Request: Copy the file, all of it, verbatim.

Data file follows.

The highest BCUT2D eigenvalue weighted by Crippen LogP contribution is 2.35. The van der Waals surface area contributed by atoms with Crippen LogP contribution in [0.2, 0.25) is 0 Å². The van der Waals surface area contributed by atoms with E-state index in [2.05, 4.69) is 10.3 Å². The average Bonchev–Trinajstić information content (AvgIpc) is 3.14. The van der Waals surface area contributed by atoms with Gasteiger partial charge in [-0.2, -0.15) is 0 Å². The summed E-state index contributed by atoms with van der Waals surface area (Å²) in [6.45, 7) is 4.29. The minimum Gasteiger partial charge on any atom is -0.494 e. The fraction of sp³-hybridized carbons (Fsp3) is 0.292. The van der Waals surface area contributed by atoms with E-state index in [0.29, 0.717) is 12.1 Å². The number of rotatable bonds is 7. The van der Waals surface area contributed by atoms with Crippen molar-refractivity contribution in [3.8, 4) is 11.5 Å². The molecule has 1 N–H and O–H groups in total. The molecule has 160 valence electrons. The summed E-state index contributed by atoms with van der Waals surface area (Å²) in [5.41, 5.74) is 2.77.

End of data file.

The highest BCUT2D eigenvalue weighted by Crippen LogP contribution is 2.35. The van der Waals surface area contributed by atoms with Crippen LogP contribution in [0.2, 0.25) is 0 Å². The van der Waals surface area contributed by atoms with E-state index in [2.05, 4.69) is 10.3 Å². The average Bonchev–Trinajstić information content (AvgIpc) is 3.14. The van der Waals surface area contributed by atoms with Gasteiger partial charge in [-0.2, -0.15) is 0 Å². The summed E-state index contributed by atoms with van der Waals surface area (Å²) in [6.45, 7) is 4.29. The minimum Gasteiger partial charge on any atom is -0.494 e. The fraction of sp³-hybridized carbons (Fsp3) is 0.292. The van der Waals surface area contributed by atoms with E-state index in [0.29, 0.717) is 12.1 Å². The number of rotatable bonds is 7. The van der Waals surface area contributed by atoms with Crippen molar-refractivity contribution in [3.8, 4) is 11.5 Å². The molecule has 1 N–H and O–H groups in total. The molecule has 160 valence electrons. The summed E-state index contributed by atoms with van der Waals surface area (Å²) in [5.41, 5.74) is 2.77.